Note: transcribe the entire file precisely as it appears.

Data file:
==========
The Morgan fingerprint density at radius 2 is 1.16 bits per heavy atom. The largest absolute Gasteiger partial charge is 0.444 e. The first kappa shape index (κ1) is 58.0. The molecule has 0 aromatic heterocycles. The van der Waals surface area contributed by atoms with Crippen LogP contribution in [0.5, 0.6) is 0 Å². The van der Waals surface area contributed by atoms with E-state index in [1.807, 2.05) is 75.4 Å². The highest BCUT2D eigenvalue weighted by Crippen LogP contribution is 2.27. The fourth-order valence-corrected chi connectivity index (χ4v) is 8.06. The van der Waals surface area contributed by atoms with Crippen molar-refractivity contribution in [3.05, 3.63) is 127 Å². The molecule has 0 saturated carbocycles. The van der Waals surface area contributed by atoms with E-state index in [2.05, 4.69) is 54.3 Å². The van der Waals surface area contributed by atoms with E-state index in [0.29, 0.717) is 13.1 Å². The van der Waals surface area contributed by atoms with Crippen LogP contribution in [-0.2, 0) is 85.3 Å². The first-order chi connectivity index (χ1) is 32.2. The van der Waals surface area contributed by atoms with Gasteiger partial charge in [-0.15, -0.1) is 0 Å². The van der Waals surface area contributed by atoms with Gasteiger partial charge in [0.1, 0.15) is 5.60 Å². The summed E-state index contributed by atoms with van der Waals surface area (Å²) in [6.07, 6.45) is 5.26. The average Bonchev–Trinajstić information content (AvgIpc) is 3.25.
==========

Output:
The Morgan fingerprint density at radius 2 is 1.16 bits per heavy atom. The largest absolute Gasteiger partial charge is 0.444 e. The first kappa shape index (κ1) is 58.0. The molecule has 0 aromatic heterocycles. The van der Waals surface area contributed by atoms with Crippen LogP contribution in [0.5, 0.6) is 0 Å². The van der Waals surface area contributed by atoms with E-state index in [1.807, 2.05) is 75.4 Å². The highest BCUT2D eigenvalue weighted by Crippen LogP contribution is 2.27. The fourth-order valence-corrected chi connectivity index (χ4v) is 8.06. The van der Waals surface area contributed by atoms with Crippen molar-refractivity contribution in [3.05, 3.63) is 127 Å². The molecule has 0 saturated carbocycles. The van der Waals surface area contributed by atoms with E-state index in [2.05, 4.69) is 54.3 Å². The van der Waals surface area contributed by atoms with E-state index in [0.29, 0.717) is 13.1 Å². The van der Waals surface area contributed by atoms with Crippen LogP contribution in [-0.2, 0) is 85.3 Å². The first-order chi connectivity index (χ1) is 32.2. The van der Waals surface area contributed by atoms with Gasteiger partial charge in [-0.15, -0.1) is 0 Å². The van der Waals surface area contributed by atoms with Gasteiger partial charge in [0.1, 0.15) is 5.60 Å². The summed E-state index contributed by atoms with van der Waals surface area (Å²) in [6.07, 6.45) is 5.26. The average Bonchev–Trinajstić information content (AvgIpc) is 3.25.